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All Jews in Romania Are Forced to Wear Yellow Stars, 1941

On This Day in Jewish History: August 8, 1941

As far back as the 13th century, the Jews of Europe were legally compelled to wear distinctive garments or badges, notably the Judenhut (‘Jew’s Hat’) and the Rota (circles of red or yellow felt).

This practice continued throughout the Middle Ages and the Renaissance, though it decreased in the 17th and 18th centuries. The antisemitic policy was, however, resurrected, by the Nazis.

“The German government’s policy of forcing Jews to wear identifying badges was but one of many psychological tactics aimed at isolating and dehumanising the Jews of Europe, directly marking them as being different (i.e., inferior) to everyone else.”

Such distinctive garments for the Jews served to erect a barrier between them and non-Jews, in effect alienating and isolating the Jewish people across Europe. “It allowed for the easier facilitation of their separation from society and subsequent ghettoization, which ultimately led to the deportation and murder of 6 million Jews.” Critically, if a Jew was caught without bearing a badge, one would consequently be fined, imprisoned, or shot.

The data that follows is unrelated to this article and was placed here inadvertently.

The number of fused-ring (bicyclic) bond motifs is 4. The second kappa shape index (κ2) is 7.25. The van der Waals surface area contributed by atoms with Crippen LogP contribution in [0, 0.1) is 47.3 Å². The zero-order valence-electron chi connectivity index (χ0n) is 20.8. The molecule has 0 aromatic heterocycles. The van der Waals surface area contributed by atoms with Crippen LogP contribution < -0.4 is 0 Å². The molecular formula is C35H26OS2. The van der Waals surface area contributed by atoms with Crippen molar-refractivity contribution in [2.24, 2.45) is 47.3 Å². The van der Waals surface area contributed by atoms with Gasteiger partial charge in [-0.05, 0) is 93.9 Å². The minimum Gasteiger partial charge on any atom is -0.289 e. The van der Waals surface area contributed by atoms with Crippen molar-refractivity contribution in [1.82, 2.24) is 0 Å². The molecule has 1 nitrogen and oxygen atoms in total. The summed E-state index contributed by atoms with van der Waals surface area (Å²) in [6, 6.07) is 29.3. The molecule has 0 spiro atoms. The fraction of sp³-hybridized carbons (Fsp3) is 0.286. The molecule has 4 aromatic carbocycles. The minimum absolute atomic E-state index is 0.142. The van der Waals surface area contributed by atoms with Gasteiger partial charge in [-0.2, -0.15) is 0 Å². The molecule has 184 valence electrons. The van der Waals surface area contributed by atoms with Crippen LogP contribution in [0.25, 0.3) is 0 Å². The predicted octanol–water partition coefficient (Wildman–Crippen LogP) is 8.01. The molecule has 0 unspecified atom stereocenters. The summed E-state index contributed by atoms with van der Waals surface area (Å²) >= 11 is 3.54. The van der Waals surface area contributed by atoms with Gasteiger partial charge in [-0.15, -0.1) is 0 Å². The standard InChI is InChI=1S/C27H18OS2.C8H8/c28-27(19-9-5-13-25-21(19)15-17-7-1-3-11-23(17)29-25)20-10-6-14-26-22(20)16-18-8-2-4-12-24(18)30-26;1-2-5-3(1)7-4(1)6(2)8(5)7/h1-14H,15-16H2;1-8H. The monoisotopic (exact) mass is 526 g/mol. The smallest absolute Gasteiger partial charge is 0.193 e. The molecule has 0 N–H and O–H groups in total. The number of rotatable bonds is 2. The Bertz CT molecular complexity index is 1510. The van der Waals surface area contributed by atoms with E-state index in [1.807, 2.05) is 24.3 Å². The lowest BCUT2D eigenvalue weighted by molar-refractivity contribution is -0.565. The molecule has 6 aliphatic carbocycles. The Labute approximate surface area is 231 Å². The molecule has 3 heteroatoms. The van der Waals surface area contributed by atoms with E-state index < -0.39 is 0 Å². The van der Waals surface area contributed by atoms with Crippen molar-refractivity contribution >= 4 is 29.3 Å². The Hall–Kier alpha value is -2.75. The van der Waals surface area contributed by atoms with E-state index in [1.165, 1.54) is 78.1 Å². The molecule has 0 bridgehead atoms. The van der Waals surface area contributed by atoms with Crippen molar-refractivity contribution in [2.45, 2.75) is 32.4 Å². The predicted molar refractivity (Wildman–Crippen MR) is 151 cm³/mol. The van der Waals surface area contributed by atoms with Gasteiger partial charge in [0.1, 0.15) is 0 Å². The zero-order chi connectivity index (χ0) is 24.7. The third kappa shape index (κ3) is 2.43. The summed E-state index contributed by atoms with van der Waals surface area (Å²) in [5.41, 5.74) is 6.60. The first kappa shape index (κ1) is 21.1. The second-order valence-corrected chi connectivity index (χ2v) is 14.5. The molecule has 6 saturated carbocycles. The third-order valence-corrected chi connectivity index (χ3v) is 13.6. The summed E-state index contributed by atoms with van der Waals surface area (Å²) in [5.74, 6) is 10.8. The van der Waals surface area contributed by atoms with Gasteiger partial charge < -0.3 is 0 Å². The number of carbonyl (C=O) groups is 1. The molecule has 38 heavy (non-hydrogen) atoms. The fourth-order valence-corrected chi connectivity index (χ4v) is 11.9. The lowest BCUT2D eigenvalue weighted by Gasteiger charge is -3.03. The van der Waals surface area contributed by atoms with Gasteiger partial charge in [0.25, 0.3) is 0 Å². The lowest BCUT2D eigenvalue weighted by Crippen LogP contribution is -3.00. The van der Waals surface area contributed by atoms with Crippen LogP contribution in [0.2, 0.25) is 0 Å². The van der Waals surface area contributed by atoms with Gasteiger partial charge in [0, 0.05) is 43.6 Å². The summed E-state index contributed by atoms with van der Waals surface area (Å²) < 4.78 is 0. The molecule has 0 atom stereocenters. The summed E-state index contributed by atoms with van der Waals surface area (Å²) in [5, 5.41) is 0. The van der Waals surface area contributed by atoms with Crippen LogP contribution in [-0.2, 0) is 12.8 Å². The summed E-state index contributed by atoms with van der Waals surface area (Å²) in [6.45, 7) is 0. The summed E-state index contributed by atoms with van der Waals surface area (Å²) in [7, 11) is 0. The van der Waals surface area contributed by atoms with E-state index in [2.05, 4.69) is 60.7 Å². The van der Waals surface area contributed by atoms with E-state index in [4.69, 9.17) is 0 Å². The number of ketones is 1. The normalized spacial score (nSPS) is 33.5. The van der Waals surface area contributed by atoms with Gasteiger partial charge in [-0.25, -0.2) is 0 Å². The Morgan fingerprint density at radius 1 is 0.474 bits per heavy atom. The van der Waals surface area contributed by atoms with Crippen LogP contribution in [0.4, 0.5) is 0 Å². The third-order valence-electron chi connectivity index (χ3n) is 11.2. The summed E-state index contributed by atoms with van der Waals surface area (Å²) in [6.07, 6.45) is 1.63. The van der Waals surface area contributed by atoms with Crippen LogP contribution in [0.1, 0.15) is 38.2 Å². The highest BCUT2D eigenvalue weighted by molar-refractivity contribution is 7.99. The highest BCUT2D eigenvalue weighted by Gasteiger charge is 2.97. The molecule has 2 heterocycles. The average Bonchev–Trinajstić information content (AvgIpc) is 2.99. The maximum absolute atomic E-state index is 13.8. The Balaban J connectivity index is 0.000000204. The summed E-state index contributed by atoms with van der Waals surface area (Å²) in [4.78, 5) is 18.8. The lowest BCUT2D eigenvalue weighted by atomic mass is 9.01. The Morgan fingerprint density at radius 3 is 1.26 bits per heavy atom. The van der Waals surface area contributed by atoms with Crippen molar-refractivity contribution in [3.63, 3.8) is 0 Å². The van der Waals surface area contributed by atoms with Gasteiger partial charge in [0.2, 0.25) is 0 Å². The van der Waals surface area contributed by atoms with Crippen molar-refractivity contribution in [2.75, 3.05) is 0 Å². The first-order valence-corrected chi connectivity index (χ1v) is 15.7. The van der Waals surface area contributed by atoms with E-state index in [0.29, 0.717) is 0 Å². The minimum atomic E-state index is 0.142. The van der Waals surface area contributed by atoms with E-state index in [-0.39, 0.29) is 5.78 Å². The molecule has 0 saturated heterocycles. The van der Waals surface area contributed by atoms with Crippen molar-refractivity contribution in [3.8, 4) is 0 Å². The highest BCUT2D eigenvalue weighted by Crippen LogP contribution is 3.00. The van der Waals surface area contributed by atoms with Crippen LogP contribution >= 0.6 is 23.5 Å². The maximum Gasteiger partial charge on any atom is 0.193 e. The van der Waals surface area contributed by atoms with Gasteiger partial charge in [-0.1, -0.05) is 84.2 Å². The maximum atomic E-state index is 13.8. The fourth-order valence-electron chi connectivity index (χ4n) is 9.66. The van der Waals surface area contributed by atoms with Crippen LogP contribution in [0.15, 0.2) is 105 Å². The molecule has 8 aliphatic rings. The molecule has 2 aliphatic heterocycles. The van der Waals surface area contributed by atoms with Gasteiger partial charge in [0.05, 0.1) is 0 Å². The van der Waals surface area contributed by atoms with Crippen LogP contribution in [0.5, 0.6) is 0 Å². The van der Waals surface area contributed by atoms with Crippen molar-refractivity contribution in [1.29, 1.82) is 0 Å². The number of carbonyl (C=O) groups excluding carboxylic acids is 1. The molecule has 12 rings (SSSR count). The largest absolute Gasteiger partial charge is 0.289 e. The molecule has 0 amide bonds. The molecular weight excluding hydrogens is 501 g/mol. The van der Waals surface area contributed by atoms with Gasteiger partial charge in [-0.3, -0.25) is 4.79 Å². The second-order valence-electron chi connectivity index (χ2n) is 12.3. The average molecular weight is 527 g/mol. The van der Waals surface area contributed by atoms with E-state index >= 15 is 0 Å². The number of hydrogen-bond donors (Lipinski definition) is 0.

In Romania Jews were forced to wear this design, typically a yellow Star of David on a circular black background. Though there were other variations:

In August of 1941, Romania passed legislature, forcing the Jews to wear the six-pointed yellow Star of David. On November 23, 1940, Romania official joined the Axis powers under the dictatorial regime of Mareșal Ion Antonescu. The new regime firmly set the country on a course towards the Axis camp.




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